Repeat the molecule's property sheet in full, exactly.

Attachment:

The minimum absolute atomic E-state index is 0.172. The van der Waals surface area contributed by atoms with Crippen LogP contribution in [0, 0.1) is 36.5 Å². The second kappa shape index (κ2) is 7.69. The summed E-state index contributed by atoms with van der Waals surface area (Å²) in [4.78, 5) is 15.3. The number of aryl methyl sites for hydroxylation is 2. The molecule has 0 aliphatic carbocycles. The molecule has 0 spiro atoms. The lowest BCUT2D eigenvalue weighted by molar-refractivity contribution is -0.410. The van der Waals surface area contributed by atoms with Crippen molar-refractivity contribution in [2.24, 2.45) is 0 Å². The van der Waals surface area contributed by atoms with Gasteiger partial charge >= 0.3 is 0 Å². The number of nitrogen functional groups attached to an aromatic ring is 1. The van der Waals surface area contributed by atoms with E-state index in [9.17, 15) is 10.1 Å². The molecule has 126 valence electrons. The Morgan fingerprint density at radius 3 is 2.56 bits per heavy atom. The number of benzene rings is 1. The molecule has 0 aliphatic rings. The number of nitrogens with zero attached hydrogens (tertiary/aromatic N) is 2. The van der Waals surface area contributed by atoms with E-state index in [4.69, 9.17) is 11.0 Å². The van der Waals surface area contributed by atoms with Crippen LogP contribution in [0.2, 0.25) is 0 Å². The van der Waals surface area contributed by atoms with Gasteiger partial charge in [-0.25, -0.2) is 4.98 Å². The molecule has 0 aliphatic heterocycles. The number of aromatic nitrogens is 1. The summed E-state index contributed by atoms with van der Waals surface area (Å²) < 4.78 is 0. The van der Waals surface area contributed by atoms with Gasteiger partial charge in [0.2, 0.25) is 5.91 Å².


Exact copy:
The minimum absolute atomic E-state index is 0.172. The van der Waals surface area contributed by atoms with Crippen LogP contribution in [0, 0.1) is 36.5 Å². The second kappa shape index (κ2) is 7.69. The summed E-state index contributed by atoms with van der Waals surface area (Å²) in [4.78, 5) is 15.3. The number of aryl methyl sites for hydroxylation is 2. The molecule has 0 aliphatic carbocycles. The molecule has 0 spiro atoms. The lowest BCUT2D eigenvalue weighted by molar-refractivity contribution is -0.410. The van der Waals surface area contributed by atoms with Crippen molar-refractivity contribution in [2.24, 2.45) is 0 Å². The van der Waals surface area contributed by atoms with Gasteiger partial charge >= 0.3 is 0 Å². The number of nitrogen functional groups attached to an aromatic ring is 1. The van der Waals surface area contributed by atoms with E-state index in [9.17, 15) is 10.1 Å². The molecule has 126 valence electrons. The Morgan fingerprint density at radius 3 is 2.56 bits per heavy atom. The number of benzene rings is 1. The molecule has 0 aliphatic rings. The number of nitrogens with zero attached hydrogens (tertiary/aromatic N) is 2. The van der Waals surface area contributed by atoms with E-state index in [4.69, 9.17) is 11.0 Å². The van der Waals surface area contributed by atoms with Crippen LogP contribution in [0.2, 0.25) is 0 Å². The van der Waals surface area contributed by atoms with Gasteiger partial charge in [-0.25, -0.2) is 4.98 Å². The molecule has 0 aliphatic heterocycles. The number of aromatic nitrogens is 1. The summed E-state index contributed by atoms with van der Waals surface area (Å²) < 4.78 is 0. The van der Waals surface area contributed by atoms with Gasteiger partial charge in [0.2, 0.25) is 5.91 Å².